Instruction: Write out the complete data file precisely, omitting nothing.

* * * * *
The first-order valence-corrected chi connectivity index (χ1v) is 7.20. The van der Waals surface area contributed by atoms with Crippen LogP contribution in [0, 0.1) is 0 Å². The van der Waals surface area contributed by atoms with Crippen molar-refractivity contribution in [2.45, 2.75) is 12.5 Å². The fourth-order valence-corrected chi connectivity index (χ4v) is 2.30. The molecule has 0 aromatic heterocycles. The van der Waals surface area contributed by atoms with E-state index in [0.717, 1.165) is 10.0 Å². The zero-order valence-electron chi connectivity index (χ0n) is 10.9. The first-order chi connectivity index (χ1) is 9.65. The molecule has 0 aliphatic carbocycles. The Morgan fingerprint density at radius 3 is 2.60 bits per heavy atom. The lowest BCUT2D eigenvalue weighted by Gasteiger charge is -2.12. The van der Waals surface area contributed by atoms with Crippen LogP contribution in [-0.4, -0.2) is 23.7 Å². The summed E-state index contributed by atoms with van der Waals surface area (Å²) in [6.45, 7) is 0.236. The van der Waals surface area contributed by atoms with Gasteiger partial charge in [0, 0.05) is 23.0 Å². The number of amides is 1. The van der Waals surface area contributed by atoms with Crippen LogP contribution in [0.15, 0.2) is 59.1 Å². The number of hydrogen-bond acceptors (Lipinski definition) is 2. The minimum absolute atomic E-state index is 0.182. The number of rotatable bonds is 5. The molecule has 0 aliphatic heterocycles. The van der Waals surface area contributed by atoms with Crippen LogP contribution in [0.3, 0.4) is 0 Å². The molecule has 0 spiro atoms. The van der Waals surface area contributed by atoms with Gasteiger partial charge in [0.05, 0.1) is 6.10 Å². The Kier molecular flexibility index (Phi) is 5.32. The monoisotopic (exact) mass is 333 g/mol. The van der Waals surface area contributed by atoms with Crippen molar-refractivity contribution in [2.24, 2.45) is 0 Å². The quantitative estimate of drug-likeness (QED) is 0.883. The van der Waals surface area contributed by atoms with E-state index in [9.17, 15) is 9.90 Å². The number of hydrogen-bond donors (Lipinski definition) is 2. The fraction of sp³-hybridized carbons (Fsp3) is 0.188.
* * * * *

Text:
The first-order valence-corrected chi connectivity index (χ1v) is 7.20. The van der Waals surface area contributed by atoms with Crippen LogP contribution in [0, 0.1) is 0 Å². The van der Waals surface area contributed by atoms with Crippen molar-refractivity contribution in [2.45, 2.75) is 12.5 Å². The fourth-order valence-corrected chi connectivity index (χ4v) is 2.30. The molecule has 0 aromatic heterocycles. The van der Waals surface area contributed by atoms with E-state index in [0.717, 1.165) is 10.0 Å². The zero-order valence-electron chi connectivity index (χ0n) is 10.9. The first-order chi connectivity index (χ1) is 9.65. The molecule has 0 aliphatic carbocycles. The Morgan fingerprint density at radius 3 is 2.60 bits per heavy atom. The lowest BCUT2D eigenvalue weighted by Gasteiger charge is -2.12. The van der Waals surface area contributed by atoms with Crippen LogP contribution in [-0.4, -0.2) is 23.7 Å². The summed E-state index contributed by atoms with van der Waals surface area (Å²) in [6.45, 7) is 0.236. The van der Waals surface area contributed by atoms with Gasteiger partial charge in [0, 0.05) is 23.0 Å². The number of amides is 1. The van der Waals surface area contributed by atoms with Crippen LogP contribution in [0.15, 0.2) is 59.1 Å². The number of hydrogen-bond acceptors (Lipinski definition) is 2. The minimum absolute atomic E-state index is 0.182. The number of rotatable bonds is 5. The molecule has 0 aliphatic heterocycles. The van der Waals surface area contributed by atoms with Crippen LogP contribution in [0.3, 0.4) is 0 Å². The molecule has 0 spiro atoms. The van der Waals surface area contributed by atoms with Gasteiger partial charge in [0.05, 0.1) is 6.10 Å². The Kier molecular flexibility index (Phi) is 5.32. The monoisotopic (exact) mass is 333 g/mol. The van der Waals surface area contributed by atoms with Crippen molar-refractivity contribution in [2.24, 2.45) is 0 Å². The quantitative estimate of drug-likeness (QED) is 0.883. The van der Waals surface area contributed by atoms with E-state index in [9.17, 15) is 9.90 Å². The number of hydrogen-bond donors (Lipinski definition) is 2. The fraction of sp³-hybridized carbons (Fsp3) is 0.188.